6 Ways Our Marriage Resembles a Tree

Twenty-five years ago (8/8/92), I stood on the Brooklyn Promenade and said “I do” to Wayne.

Wedding Anniversary Tree

Intrigued by the SITS Girls prompt, “If you were to describe yourself as a tree, what kind of tree would you be?,” some arborial thoughts on our 25-year old marriage.

We aren’t a “flashy” tree like the Hawaiian Rainbow Shower (Cassia) tree, known for its eye-catching blooms, its frequent changes in appearance, or its notoriety.

Wedding Anniversary Tree

Source: Flickr

Instead, I like to think we have these qualities in common with other trees:

Longevity

Wedding Anniversary Tree

Source: Flickr

The Great Basin Bristlecone Pines are the longest-living trees known to man. According to the National Wildlife Federation, they grow straight at low elevations, “but at high elevations, the trunks become twisted.”

Same after 25 years of marriage. Growth gets a little less straightforward as the years go by.

Faithfulness

I read that elm trees represent “dignity and faithfulness.” This elm tree in Oklahoma City, the “Survivor Tree,” survived the 1995 Oklahoma City bombing and became an important part of the memorial.

Wedding Anniversary Tree

Source: Flickr

My daughter visited the Oklahoma City memorial earlier this summer and, comparing it to the 9/11 Memorial, said “it was so different in comparison, a place of looking forward.” We both place a high premium on being faithful to each other; it matters and I believe it will continue to make difference “looking forward.”.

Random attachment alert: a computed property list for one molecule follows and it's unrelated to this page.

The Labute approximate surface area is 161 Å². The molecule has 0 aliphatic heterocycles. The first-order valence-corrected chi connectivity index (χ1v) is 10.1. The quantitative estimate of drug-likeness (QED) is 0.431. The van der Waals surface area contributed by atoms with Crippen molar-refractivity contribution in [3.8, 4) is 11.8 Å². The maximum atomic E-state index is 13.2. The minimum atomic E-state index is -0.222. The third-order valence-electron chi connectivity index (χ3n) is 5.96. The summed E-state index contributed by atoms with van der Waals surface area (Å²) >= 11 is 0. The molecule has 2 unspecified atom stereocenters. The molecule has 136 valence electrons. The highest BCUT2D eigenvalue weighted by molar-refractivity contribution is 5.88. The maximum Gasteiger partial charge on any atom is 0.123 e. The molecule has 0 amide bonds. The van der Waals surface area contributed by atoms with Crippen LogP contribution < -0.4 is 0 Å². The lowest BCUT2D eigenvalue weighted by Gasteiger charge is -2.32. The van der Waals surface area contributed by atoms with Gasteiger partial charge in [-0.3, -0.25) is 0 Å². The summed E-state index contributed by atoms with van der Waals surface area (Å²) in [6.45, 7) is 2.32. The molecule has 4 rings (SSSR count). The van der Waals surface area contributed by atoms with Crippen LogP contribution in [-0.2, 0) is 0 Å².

Fruitful

Our biggest blessings are our children, Tenley and Wayne Kevin, so a tree that bears fruit is in order. And we’re Floridians, so let’s go with “orange.”

Wedding Anniversary Tree

Source: Pixabay

Extending Open Arms

Even though I don’t consider us, as a couple, all that public or outgoing, we have made it a priority to deepen family ties. Ready for a tree pun? This involves, um, “branching out.” I love this beautiful live oak tree here in Tallahassee at Lichgate.

Wedding Anniversary Tree

Credit: VelvetteGypsy on Pixdaus

From trying to make every get-together, and Wayne’s incredible cooking for those get-togethers, to the last three years taking care of Dad, reaching out has been an important part of our marriage.

Deep Roots

Deep roots are essential to a good marriage. I couldn’t find a great example of one type of tree that has the deepest roots in the world. Rather, I found this blog post explaining that strong root systems need water, oxygen, and space. In other words, it’s not necessarily the kind of tree you plant but how you treat it that makes a difference.

Determination also matters, as Nietzsche points out:

Wedding Anniversary TreeNietzsche was right, as was the blogger who emphasized the fact that you have to always be vigilant to create the right conditions.  

Strength

Smithsonian Magazine says this about the Baobab tree: “Its bark is fire resistant. Its fruit is edible. It scoffs at the driest droughts. It shrugs, and another decade has passed.” Sounds about right for 25 years of marriage!

Wedding Anniversary Tree

Source: Pixabay

It may not be the prettiest tree on the planet but it is still there, while others have come and gone.

Twenty-Five Years Later

My favorite marriage quote came from Ann Landers:

Love is friendship that has caught fire. It is quiet understanding, mutual confidence, sharing and forgiving. It is loyalty through good and bad times. It settles for less than perfection and makes allowances for human weaknesses.

 

Now we are caught up in celebrating the new marriages of relatives who were babies (or not born yet) in August of 1992, like my niece Olivia, who will be getting married in September (this is us at a recent party for her and her fiance, John Landon).

Wedding Anniversary Tree

My wish for all these new marriages is longevity, faithfulness, fruitfulness, open arms, deep roots, and strength.

And for our marriage, 25 years in, a happy anniversary to us!